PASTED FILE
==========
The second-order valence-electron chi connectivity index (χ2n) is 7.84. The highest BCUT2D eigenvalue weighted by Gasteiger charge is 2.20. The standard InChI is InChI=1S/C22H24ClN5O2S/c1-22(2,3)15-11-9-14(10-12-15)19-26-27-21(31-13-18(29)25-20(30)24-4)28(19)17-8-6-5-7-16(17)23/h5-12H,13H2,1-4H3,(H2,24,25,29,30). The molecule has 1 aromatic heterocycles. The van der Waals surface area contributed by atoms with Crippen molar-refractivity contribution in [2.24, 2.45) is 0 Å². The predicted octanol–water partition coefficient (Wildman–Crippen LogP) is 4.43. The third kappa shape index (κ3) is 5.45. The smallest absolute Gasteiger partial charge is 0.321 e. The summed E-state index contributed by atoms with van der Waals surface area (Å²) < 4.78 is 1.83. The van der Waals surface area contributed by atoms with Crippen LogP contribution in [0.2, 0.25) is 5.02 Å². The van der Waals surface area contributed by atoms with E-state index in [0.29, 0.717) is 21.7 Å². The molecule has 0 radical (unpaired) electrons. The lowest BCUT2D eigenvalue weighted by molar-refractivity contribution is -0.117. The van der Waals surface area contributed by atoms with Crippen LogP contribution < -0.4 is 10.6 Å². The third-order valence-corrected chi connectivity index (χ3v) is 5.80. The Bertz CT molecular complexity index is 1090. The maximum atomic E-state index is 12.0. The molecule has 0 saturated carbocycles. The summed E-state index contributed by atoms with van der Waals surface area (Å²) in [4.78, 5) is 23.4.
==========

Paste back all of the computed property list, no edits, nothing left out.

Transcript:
The second-order valence-electron chi connectivity index (χ2n) is 7.84. The highest BCUT2D eigenvalue weighted by Gasteiger charge is 2.20. The standard InChI is InChI=1S/C22H24ClN5O2S/c1-22(2,3)15-11-9-14(10-12-15)19-26-27-21(31-13-18(29)25-20(30)24-4)28(19)17-8-6-5-7-16(17)23/h5-12H,13H2,1-4H3,(H2,24,25,29,30). The molecule has 1 aromatic heterocycles. The van der Waals surface area contributed by atoms with Crippen molar-refractivity contribution in [2.24, 2.45) is 0 Å². The predicted octanol–water partition coefficient (Wildman–Crippen LogP) is 4.43. The third kappa shape index (κ3) is 5.45. The smallest absolute Gasteiger partial charge is 0.321 e. The summed E-state index contributed by atoms with van der Waals surface area (Å²) < 4.78 is 1.83. The van der Waals surface area contributed by atoms with Crippen LogP contribution in [0.2, 0.25) is 5.02 Å². The van der Waals surface area contributed by atoms with E-state index in [0.29, 0.717) is 21.7 Å². The molecule has 0 radical (unpaired) electrons. The lowest BCUT2D eigenvalue weighted by molar-refractivity contribution is -0.117. The van der Waals surface area contributed by atoms with Crippen LogP contribution < -0.4 is 10.6 Å². The third-order valence-corrected chi connectivity index (χ3v) is 5.80. The Bertz CT molecular complexity index is 1090. The maximum atomic E-state index is 12.0. The molecule has 0 saturated carbocycles. The summed E-state index contributed by atoms with van der Waals surface area (Å²) in [4.78, 5) is 23.4.